Illustration Inspired by the following narration :
"A few years ago, I attended a Bengali wedding. A family of barristers. The first thing that struck me was the extraordinary amount of Jamini Roy paintings that were almost irreverently displayed on the walls. Baccarat and Osler chandeliers hung solemnly from ceilings,and priceless Ming vases were gathering dust in the corners.
But it was the gentry that made the wedding atmospheric. Shehnaiwalas served as accompaniments to the melody of animated chatter amongst the lawyers,doctors and barristers,who were catching up with one another in their immaculate dhoti kurtas,whiskey glasses in hand. The women wore exquisite benarasi sarees,with jasmine in their hair,delicate gold filgree jewellery and a large dollop of sindoor smeared as a bindi on their forehead. The evening's intimate energy felt to me more like a family gathering than the extravagant weddings that social media conditions us to expect.
And the food- it was exceptional ! Bengali cuisine,beautifully edited and cooked to perfection. Decadent,indulgent but completely authentic.No fusion, no confusion.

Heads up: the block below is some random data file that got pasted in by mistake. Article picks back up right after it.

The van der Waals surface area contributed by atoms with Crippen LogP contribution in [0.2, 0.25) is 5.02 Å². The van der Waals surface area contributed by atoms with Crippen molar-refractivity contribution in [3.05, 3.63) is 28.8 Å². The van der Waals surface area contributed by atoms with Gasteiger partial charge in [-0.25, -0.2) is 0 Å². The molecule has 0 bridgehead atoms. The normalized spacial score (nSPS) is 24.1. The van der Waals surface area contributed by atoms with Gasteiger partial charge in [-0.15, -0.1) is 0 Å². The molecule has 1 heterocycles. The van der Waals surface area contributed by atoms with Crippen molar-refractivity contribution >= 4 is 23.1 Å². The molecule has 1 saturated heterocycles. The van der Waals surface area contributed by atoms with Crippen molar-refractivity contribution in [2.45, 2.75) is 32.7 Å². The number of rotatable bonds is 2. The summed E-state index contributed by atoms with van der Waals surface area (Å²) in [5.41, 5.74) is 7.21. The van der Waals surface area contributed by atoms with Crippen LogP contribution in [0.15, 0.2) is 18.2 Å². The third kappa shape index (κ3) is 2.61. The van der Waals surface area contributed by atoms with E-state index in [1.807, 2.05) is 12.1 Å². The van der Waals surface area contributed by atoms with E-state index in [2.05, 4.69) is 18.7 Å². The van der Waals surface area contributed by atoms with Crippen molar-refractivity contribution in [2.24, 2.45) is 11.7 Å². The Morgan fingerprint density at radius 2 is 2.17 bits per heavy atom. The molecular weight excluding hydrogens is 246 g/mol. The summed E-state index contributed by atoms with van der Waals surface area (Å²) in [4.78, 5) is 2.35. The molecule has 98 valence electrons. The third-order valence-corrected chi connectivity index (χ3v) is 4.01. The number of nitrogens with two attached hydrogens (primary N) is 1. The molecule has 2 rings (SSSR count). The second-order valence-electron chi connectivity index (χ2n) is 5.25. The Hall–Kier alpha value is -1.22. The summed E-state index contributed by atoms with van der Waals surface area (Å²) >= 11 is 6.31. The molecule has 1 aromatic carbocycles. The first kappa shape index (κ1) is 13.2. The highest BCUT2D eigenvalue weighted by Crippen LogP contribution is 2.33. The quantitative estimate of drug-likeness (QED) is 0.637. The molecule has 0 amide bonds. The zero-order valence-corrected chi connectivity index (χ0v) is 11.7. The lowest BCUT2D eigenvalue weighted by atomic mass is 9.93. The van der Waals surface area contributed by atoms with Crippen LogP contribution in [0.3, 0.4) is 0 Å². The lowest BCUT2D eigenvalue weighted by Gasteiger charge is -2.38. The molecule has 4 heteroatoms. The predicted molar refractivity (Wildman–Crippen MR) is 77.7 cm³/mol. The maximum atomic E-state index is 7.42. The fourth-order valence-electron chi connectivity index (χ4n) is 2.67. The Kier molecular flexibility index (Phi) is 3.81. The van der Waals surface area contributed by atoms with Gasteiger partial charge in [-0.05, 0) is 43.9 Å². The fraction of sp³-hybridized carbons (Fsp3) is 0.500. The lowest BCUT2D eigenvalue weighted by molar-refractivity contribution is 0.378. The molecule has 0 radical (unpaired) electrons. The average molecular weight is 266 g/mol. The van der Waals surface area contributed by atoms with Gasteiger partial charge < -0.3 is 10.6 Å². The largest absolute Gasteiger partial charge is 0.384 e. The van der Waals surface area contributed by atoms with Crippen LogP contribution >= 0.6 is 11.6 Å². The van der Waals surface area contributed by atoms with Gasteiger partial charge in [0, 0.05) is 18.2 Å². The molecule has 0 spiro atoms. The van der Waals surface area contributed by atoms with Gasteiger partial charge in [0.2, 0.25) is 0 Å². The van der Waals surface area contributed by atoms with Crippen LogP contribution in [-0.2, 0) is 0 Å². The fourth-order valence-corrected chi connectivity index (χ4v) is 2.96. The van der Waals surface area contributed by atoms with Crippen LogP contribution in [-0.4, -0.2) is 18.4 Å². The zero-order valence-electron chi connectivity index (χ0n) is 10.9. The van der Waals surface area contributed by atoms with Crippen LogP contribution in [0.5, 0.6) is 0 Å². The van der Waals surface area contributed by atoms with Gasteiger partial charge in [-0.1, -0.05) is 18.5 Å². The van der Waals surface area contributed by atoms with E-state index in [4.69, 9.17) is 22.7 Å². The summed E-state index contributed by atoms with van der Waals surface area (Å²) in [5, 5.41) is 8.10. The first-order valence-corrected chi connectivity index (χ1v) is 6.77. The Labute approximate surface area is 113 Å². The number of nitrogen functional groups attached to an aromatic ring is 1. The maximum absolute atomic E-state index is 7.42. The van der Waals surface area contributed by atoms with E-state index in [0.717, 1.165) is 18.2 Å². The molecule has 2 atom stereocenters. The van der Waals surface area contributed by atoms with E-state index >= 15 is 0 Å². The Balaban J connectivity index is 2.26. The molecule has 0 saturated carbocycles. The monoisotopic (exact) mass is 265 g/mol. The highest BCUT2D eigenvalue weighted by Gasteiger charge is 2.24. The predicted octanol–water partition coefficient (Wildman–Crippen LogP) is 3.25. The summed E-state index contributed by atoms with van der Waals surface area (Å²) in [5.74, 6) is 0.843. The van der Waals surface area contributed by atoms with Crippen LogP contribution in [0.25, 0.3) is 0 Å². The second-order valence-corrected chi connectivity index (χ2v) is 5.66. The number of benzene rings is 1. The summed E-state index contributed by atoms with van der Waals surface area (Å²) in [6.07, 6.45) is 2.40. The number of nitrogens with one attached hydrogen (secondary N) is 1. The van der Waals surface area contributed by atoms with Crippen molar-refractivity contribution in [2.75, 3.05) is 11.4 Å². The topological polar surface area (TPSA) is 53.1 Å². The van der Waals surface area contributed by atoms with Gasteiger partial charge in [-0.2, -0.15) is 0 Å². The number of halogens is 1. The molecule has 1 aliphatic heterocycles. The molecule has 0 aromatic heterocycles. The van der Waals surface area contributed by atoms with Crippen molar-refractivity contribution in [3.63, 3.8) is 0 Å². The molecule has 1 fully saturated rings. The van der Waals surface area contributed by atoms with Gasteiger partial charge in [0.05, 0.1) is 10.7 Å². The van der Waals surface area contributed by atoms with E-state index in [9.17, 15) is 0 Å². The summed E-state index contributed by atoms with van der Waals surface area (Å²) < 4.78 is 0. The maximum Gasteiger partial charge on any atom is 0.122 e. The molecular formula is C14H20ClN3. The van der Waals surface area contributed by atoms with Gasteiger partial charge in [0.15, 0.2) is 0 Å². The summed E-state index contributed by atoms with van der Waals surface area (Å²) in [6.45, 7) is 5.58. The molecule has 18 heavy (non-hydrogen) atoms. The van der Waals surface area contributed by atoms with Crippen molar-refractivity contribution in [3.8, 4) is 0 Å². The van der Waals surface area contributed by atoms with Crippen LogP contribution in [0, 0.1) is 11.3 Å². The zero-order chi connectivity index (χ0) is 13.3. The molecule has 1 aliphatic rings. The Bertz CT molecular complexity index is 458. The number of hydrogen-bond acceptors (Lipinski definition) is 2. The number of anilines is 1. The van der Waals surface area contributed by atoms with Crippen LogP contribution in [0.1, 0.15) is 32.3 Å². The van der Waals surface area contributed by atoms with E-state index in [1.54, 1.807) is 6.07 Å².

There is another memory of that wedding that I revisit often,especially when I'm conceptualizing menswear collections.It's that of a gentleman, who held my undivided attention throughout the night. He was old,inexplicably distinguished in appearance and demeanor. He sat in a quiet corner,conversing with who I presumed was an old friend,removed from the music and the banter. He wore a simple khadi kurta and dhoti ,and humble shoes from Bata--comfortable and unpretentious. Eventually ,he motioned to someone his intent to leave. An attendant hurried over with the man's walking stick : a polished wooden beauty with a gold tiger head encrusted with the most beautiful pigeon blood Burmese rubies. I watched transfixed,as he strode commandingly across the room,to the porch outside,and disappeared into a black ambassador car."